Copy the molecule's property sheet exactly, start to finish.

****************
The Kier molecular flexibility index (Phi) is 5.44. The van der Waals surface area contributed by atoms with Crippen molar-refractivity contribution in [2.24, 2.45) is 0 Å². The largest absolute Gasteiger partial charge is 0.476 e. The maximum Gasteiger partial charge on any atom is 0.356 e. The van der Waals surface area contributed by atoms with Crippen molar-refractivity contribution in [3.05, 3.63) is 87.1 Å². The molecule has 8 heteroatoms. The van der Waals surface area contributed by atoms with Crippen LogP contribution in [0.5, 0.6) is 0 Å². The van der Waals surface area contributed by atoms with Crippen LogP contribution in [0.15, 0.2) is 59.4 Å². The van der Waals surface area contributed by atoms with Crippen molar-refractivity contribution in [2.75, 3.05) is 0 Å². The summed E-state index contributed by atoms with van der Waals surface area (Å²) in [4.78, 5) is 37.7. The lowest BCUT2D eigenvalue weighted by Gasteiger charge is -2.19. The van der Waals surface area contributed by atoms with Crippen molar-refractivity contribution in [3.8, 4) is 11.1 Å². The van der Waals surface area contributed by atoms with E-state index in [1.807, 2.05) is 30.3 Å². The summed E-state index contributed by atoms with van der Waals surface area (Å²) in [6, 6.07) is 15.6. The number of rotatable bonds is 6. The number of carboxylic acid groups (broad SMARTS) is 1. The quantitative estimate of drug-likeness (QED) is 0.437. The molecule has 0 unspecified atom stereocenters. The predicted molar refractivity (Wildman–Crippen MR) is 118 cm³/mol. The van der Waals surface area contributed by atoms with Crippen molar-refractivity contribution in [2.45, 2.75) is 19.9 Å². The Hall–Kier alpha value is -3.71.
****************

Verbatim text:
The Kier molecular flexibility index (Phi) is 5.44. The van der Waals surface area contributed by atoms with Crippen molar-refractivity contribution in [2.24, 2.45) is 0 Å². The largest absolute Gasteiger partial charge is 0.476 e. The maximum Gasteiger partial charge on any atom is 0.356 e. The van der Waals surface area contributed by atoms with Crippen molar-refractivity contribution in [3.05, 3.63) is 87.1 Å². The molecule has 8 heteroatoms. The van der Waals surface area contributed by atoms with Crippen LogP contribution in [0.5, 0.6) is 0 Å². The van der Waals surface area contributed by atoms with Crippen LogP contribution in [0.15, 0.2) is 59.4 Å². The van der Waals surface area contributed by atoms with Crippen molar-refractivity contribution in [2.75, 3.05) is 0 Å². The summed E-state index contributed by atoms with van der Waals surface area (Å²) in [4.78, 5) is 37.7. The lowest BCUT2D eigenvalue weighted by Gasteiger charge is -2.19. The van der Waals surface area contributed by atoms with Crippen molar-refractivity contribution in [3.8, 4) is 11.1 Å². The van der Waals surface area contributed by atoms with E-state index in [1.807, 2.05) is 30.3 Å². The summed E-state index contributed by atoms with van der Waals surface area (Å²) in [6, 6.07) is 15.6. The number of rotatable bonds is 6. The number of carboxylic acid groups (broad SMARTS) is 1. The quantitative estimate of drug-likeness (QED) is 0.437. The molecule has 0 unspecified atom stereocenters. The predicted molar refractivity (Wildman–Crippen MR) is 118 cm³/mol. The van der Waals surface area contributed by atoms with Crippen molar-refractivity contribution in [2.45, 2.75) is 19.9 Å². The Hall–Kier alpha value is -3.71.